How to Get a Job as an Electrician
An electrician may be taught about volts and amperes during an apprenticeship, but some of their most-used skills are inherent. Many of those who excel in this field are critical thinkers who can quickly diagnose electrical problems. They should also be good listeners and practice patience. "It takes time to solve complex issues with equipment that can be expensive," says Anthony Pennybaker, a Claypool Electric employee.
Learning to respect and collaborate with other construction workers is also essential. Underwood says it's important to know that "all levels of people on a job site can have a good idea, and [you should also have] the willingness to listen to them."
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What is the Job Like?
Many electricians say they enjoy the variety that comes with their work. "I like to have new challenges and experience new problems that need [to be] solved," Brunning says. "A project is like a big puzzle, and I get to work with new problems every day." Pennybaker adds: "I like solving problems, and in my capacity working in service and small projects, I get to experience new challenges on a daily basis." Those in the business could work both indoors and out, helping install and inspect wiring and troubleshooting electrical problems. They could do plenty of standing, squatting and stooping, plus lots of climbing ladders and lifting tools, but very little sitting behind a desk. Staying in good physical shape is beneficial. Most work full-time for contractors, working around residences, businesses, factories and construction sites. Evenings and weekend work are common, particularly if an electrical problem or emergency arises.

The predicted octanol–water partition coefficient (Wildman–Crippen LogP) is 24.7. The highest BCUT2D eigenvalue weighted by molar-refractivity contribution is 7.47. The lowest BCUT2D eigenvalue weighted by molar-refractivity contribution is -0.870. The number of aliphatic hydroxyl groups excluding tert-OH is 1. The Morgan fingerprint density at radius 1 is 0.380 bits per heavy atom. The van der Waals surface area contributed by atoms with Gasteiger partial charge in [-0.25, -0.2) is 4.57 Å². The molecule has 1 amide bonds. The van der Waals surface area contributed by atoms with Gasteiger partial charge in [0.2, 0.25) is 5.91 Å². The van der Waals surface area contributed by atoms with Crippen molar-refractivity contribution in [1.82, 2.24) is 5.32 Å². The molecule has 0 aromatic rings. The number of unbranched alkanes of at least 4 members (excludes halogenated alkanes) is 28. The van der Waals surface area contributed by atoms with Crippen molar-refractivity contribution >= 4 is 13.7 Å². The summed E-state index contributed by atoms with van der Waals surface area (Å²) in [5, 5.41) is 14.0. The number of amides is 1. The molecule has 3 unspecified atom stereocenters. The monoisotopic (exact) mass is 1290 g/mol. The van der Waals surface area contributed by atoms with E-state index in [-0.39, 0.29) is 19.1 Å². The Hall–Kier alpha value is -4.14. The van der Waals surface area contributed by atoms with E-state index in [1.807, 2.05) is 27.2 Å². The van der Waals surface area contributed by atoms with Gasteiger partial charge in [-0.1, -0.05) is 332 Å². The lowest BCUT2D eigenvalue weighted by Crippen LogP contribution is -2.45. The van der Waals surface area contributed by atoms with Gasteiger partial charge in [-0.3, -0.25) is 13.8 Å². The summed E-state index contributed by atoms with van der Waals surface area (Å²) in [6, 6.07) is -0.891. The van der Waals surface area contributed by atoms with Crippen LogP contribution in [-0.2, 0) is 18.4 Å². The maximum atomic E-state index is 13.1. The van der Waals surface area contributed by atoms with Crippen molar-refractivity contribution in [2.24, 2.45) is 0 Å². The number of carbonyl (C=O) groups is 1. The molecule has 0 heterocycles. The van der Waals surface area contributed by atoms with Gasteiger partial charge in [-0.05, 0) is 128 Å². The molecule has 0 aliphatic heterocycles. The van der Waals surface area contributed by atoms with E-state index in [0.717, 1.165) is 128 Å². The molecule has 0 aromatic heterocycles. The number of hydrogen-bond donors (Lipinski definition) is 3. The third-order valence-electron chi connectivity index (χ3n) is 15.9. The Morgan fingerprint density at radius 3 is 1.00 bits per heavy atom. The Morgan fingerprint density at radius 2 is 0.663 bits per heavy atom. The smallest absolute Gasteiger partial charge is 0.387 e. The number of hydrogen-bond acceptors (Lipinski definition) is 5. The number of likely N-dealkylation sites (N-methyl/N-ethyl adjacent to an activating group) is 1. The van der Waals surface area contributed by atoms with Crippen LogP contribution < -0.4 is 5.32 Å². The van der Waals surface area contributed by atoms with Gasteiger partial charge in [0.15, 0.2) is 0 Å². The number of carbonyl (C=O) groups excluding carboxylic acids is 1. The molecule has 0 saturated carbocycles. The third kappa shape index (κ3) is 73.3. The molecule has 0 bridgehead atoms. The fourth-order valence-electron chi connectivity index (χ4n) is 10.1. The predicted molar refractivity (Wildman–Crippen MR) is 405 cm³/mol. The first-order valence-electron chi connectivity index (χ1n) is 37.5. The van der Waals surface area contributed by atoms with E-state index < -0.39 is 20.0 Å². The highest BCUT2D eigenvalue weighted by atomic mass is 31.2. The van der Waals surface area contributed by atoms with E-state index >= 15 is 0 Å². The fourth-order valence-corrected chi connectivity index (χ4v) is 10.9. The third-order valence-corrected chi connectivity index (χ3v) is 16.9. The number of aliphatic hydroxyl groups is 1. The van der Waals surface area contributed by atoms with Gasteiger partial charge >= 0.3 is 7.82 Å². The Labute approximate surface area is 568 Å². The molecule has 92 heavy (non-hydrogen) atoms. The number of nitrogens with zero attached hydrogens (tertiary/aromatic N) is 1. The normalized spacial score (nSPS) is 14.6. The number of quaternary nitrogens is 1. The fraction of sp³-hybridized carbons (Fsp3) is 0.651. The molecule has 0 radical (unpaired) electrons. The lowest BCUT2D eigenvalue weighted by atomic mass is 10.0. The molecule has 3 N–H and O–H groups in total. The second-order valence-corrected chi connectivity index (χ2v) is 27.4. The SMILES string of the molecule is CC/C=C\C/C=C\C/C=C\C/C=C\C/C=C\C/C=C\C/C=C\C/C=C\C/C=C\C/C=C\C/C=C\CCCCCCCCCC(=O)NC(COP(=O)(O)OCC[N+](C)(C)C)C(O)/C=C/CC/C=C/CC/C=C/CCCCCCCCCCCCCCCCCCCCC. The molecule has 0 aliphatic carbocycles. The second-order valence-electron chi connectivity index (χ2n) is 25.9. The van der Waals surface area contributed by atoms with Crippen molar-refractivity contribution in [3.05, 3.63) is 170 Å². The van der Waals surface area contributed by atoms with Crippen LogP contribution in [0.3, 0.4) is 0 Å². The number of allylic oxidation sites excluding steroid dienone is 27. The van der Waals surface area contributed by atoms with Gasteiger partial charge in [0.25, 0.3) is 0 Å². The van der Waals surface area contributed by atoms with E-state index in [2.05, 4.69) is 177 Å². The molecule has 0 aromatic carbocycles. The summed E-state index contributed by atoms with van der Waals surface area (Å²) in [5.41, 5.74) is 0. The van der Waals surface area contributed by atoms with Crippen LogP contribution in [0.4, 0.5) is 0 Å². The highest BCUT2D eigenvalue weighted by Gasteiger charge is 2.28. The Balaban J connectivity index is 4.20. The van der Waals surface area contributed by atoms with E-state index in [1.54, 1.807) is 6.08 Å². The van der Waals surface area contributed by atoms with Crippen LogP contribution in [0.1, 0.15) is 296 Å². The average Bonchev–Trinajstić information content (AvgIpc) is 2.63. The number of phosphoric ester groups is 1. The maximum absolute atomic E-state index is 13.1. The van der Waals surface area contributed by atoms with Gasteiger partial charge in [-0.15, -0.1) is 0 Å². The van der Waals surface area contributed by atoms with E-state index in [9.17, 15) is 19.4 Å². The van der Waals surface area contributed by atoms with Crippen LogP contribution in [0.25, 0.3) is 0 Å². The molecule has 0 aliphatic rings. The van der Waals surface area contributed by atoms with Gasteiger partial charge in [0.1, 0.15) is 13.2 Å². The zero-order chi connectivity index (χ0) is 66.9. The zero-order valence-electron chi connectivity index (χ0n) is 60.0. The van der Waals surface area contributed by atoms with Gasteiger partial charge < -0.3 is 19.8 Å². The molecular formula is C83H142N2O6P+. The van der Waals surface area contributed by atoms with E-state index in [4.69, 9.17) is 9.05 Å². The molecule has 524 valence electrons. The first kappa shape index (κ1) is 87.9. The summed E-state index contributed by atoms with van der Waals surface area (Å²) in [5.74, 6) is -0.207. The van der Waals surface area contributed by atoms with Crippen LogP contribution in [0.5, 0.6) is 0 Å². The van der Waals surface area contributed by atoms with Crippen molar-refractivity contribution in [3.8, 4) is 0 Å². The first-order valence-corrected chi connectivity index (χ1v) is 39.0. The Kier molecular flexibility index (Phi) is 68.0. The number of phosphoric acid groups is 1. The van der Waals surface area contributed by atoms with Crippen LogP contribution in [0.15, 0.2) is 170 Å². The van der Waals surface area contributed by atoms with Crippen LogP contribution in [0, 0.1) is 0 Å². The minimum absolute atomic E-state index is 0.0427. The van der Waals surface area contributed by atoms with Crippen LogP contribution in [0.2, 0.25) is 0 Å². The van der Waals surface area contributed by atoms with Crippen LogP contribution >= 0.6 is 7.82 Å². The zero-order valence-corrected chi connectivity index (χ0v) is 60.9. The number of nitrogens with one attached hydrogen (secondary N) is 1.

Minor burns and electrical shocks may occur, and serious injuries may also happen from time to time. Still, electricians receive rigorous training on how to do their jobs in the safest manner possible. "The most important thing about safety is making sure that you have the right [personal protective equipment] and the right clothing for the job that you are doing," Underwood says. "Be aware of your surroundings and what others are working on around you, and how their work could affect you."
Last updated by Casey Quinlan.